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Interacting Minds

In 2020, we planned on focusing on understanding how minds interact and connect with each other. Unfortunately, we had to cancel this event due to the Covid19 Global Pandemic. We were finally able to continue with MIND in 2023 with the same theme, but with a new set of faculty and applicants.

The bulk of research in psychology and neuroscience has focused on studying processes within single individuals. However, outside of the laboratory, individuals rarely operate independently but rather in the context of a complex constellation of social relationships. Social interactions form a pervasive and critical aspect of daily life, in settings such as professional and romantic relationships, family interactions, and everyday transactions such as commuting to work and buying groceries. Yet, these settings have received surprisingly little empirical study. We focused on discussing computational techniques that help us understand how we infer the beliefs, goals, intentions, and feelings of other agents, and how this information is communicated to others as well as other topics including communication, mentalizing, synchronization, and social networks.

Our tutorials can be found in our online jupyter-book tutorials.mindsummerschool.com.


Caroline Charpentier, Chelsey Pan, Chris Welker, Dae Houlihan, Danika Geisler, Eleanor Collier, Elyssa Barrick, Emma Templeton, Emre Yavuz, Guangyao Qi, Haroon Popal, Hayoung Song, Helen Schmidt, Jean Luo, Katherine Soderberg, Kathryn McNaughton, Kieran McVeigh, Lindsey Tepfer, Marta Vigier, Megan Hillis, Michael Gachomba, Miriam Greidanus Romaneli, Nina Rouhani, Nir Jacoby, Paxton Fitzpatrick, Sue Lim, Sushmita Sadhukha, Tessa Rusch, Troy Dildine, Wasita Mahaphanit, William Mitchell, Xiaobei Zhang, Yi-Fei Hu (Jerry), Yinqi Huang, Zhaoning Li, Zizhuang Miao


Luke Chang

Dartmouth College

Emily Finn

Dartmouth College

Robert Hawkins

University of Wisconsin Madison

Eshin jolly

Dartmouth College

Jeremy Manning

Dartmouth College

Meghan Meyer

Columbia University

Matt Nassar

Brown University

Kate Nautiyal

Dartmouth College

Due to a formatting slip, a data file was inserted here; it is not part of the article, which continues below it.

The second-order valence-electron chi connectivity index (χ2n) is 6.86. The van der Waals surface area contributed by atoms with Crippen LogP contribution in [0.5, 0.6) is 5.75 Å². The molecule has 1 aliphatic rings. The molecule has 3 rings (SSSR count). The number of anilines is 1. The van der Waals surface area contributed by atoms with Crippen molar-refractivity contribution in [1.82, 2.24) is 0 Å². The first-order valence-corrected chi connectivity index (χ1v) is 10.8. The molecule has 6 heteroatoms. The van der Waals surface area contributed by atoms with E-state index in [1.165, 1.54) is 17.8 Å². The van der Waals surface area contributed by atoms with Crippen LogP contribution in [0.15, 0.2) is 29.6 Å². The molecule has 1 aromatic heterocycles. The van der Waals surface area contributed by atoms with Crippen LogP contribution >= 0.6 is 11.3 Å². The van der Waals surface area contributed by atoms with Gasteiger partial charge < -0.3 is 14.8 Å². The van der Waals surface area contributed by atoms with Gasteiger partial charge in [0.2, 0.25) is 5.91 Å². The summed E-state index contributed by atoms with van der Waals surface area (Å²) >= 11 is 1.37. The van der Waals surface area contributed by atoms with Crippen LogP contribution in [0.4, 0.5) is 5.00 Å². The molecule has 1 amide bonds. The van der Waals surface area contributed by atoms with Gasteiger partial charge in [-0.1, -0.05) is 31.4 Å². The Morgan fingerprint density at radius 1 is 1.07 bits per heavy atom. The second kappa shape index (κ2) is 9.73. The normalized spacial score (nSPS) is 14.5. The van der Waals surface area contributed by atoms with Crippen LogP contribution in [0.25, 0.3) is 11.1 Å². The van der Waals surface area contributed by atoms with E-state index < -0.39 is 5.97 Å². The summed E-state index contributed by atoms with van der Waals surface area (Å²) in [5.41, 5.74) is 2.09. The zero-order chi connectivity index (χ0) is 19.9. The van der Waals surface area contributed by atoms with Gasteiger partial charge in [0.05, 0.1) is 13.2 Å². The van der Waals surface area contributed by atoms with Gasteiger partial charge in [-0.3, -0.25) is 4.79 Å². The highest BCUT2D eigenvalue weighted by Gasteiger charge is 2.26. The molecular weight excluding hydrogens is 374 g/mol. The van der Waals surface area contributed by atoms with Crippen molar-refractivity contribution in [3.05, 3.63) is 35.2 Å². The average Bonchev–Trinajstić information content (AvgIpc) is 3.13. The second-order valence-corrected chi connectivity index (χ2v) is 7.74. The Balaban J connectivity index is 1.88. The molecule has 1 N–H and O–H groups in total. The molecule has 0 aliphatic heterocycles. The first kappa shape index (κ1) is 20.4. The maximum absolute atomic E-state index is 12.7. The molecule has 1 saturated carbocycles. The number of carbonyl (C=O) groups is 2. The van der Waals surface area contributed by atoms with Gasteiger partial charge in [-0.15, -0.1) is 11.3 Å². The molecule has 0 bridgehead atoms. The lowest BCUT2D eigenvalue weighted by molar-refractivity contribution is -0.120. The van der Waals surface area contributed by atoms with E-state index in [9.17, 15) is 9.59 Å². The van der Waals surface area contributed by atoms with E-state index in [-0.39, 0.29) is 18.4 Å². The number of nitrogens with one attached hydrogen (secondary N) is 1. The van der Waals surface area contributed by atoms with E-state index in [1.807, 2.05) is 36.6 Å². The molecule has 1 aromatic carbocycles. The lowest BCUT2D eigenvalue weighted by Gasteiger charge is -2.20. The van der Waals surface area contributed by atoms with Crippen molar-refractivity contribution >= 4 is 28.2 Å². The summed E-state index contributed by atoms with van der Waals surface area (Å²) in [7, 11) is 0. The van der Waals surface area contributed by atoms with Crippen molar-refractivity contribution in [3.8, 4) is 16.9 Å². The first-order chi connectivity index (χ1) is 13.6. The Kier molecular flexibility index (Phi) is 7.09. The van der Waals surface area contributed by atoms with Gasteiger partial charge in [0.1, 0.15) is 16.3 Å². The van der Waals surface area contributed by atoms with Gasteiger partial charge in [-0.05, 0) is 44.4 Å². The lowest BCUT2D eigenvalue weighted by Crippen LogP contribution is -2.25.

Jonathan Phillips

Dartmouth College

Manish Saggar

Stanford University

Arjen Stolk

Dartmouth College

Mark Thornton

Dartmouth College

Stefan Uddenberg

University of Illinois Urbana Champaign

Matthijs van der Meer

Dartmouth College

Thalia Wheatley

Dartmouth College


How can we study interactions

by: Luke Chang

Synchronization to movie viewing

by: Luke Chang

Seeing social: Shared and individual thresholds for social signal detection

by: Emily Finn

Finding the right words for the job: The dual coordination hypothesis

by: Robert Hawkins

Modeling theory of mind

by: Robert Hawkins

Representing and remembering other people through their relationships

by: Eshin Jolly

Models of text and language

by: Jeremy Manning

Coding with friends

by: Jeremy Manning

The role of rest in social life

by: Meghan Meyer

Contextual reinforcement-learning and social learning

by: Matt Nassar

Modeling social behavior with reinforcement learning

by: Matt Nassar

Interactive theory of mind relies on representations of knowledge, not beliefs

by: Jonathan Phillips

Interacting minds: Hyperscanning

by: Manish Saggar

Topological Data Analysis

by: Manish Saggar

Conceptual alignment in neurotypical and autistic minds

by: Arjen Stolk

Introduction to artificial neural networks

by: Mark Thornton

Revealing hidden biases in face representation via deceptively simple tasks

by: Stefan Uddenberg

Generative models of faces

by: Stefan Uddenberg

Do rats and mice have minds?

by: Matt van der Meer

The emerging science of interacting minds

by: Thalia Wheatley